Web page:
PDF is mainly used as format that provides consistent output regardless of the output device. However, it also provides various interactive features, one of them being support for forms.
AcroForm vs XFA Forms
The PDF specification provides two different ways for representing forms: AcroForm and XFA forms:
AcroForms are static forms where each form field is predefined with respect to its size, possible values and so on. These types of forms have been in the PDF specification since PDF 1.2 and have broad support among PDF reader applications. When speaking of an interactive form we always mean an AcroForm.
XFA forms (Adobe XML Forms Architecture) were introduce with PDF 1.5 and are much more advanced. They allow, for example, that fields are dependent on other fields and that text fields can vary in size, possibly adding pages to the document. XFA forms have been deprecated with PDF 2.0.
XFA forms need much more functionality in a PDF reader application than AcroForm forms. Due to this support for XFA forms is only available in certain commercial software applications.
Since XFA forms are already deprecated, HexaPDF only has support for interactive forms.
Interactive Forms (AcroForm)
An interactive form consists of the main form dictionary, form fields and widget annotations. Together they define the structure and visible appearance of the form.
The main form dictionary references the root fields which in turn can reference child fields. This allows one to build a hierarchy of fields and to inherit attributes from parent fields. Fields without child fields are called terminal fields.
These terminal fields can have a visible appearance which is provided by a widget annotation. Each field can have zero, one or more associated widgets.
Main Interactive Form Dictionary
It only provides a few entries, the most important of which are:
/Fieldscontains the array of root fields. See the various methods on the form class on how to access and modify form fields.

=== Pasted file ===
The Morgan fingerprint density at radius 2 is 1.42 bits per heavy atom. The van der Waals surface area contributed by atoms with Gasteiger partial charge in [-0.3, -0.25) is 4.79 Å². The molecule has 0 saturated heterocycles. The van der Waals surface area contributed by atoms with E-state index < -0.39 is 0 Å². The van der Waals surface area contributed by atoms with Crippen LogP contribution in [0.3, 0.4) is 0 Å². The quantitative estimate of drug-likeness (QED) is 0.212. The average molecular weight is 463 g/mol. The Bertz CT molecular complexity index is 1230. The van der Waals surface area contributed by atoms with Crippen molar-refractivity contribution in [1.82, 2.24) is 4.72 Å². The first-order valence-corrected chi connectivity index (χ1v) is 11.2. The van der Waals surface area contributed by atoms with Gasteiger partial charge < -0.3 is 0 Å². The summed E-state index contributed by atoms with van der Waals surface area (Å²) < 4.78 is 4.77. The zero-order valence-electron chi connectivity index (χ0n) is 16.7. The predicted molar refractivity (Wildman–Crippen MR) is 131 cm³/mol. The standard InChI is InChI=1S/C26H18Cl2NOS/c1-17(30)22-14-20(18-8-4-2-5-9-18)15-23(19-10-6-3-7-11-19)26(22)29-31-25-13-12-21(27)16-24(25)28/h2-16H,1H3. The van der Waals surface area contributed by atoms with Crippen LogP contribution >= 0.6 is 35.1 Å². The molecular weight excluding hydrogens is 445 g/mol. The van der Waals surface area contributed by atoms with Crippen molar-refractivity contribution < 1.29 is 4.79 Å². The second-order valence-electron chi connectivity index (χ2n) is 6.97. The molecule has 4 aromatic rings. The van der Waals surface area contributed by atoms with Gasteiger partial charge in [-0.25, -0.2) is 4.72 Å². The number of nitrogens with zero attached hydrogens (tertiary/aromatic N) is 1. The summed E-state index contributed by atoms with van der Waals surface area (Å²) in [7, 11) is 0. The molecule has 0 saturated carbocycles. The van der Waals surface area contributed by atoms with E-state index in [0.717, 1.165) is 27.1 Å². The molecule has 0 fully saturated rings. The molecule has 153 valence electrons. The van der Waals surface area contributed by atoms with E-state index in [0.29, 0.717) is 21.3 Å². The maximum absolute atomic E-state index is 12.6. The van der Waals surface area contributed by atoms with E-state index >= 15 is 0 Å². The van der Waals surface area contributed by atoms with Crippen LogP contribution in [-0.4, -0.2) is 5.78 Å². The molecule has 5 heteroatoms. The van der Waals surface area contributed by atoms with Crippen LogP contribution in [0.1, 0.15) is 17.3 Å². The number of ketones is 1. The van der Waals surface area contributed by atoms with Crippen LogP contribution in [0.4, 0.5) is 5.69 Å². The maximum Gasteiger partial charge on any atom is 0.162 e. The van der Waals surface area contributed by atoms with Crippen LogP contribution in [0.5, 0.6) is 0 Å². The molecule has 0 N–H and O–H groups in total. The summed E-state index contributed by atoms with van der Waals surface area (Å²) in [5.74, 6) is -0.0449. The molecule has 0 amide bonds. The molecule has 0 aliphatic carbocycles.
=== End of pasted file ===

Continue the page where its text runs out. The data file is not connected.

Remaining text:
/NeedAppearancesdefines whether appearances should be constructed by the PDF reader application. This is useful for libraries/applications which can’t do this due to the added complexity. They just set this key to
trueand the reader application constructs all appearances.
/DA: The former is a dictionary containing the default resources (like fonts, color spaces, …) that should be used when constructing appearances. The latter defines a “default appearance string” that defines, at least, the font and font size to be used when creating text field appearances. The two keys together allow a PDF reader application to convert text input by a user into a proper PDF content stream.
The form dictionary object is the main entry point for handling interactive forms with HexaPDF. It allows you to list, modify, create and delete the form fields. By relying on the provided convenience methods all the tedious but needed book-keeping is done behind the scenes.
A form field dictionary contains, among other things, the type of the field, its name and its value.
There are four main types of fields which are further sub-divided:
- Button fields
These fields represent interactive controls that a user can manipulate with a mouse.
A button field may be a push button (something to click which produces a result immediately), a check box (for toggling between two states) or a radio button (typically one button in a set can be turned on).
- Text fields
These fields allow the user to input text from the keyboard.
The text can be entered into a single-line or multi-line field and there is also the possibility for rich text strings which allow inline formatting of the text.
- Choice fields
These fields contain several text items of which the user can select one or more.
A choice field may be presented as a scrollable list box or a combo box. The latter also allows the user to input a value other than the predefined ones.
- Signature fields
These fields represent digital signatures and optional data for authenticating the signer name and the document’s contents.
The visual appearance is defined by associated widget annotations. Each terminal field can have zero, one or more associated widgets. For example, each widget annotation of a radio button field describes one possible selection value. Another use for multiple widget annotations is on a multi-page form where a name entered by the user should appear in a header or footer on every page.
A widget annotation describes the visual appearance of a form field on a page. It is implemented by HexaPDF::Type::Annotations::Widget.
As with all other annotations the widgets placement on the page is specified by the
/Rect key and
the visual appearance by the
Additionally, each widget can specify a background color and border style and, depending on the type of the associated field, other properties.
When using HexaPDF you don’t have to worry about the visual appearance. HexaPDF creates the needed
appearance streams automatically using a default style similar to those found in popular PDF reader
applications (see HexaPDF::Type::AcroForm::AppearanceGenerator). This is done by setting the
needed widget annotation and field properties when the widget is created. Later these properties are
used during the creation of the appearance (like some PDF readers would do when the
/NeedAppearances key on the main form object is set).
You can naturally provide the appearance streams yourself if needed since those are just Form XObjects.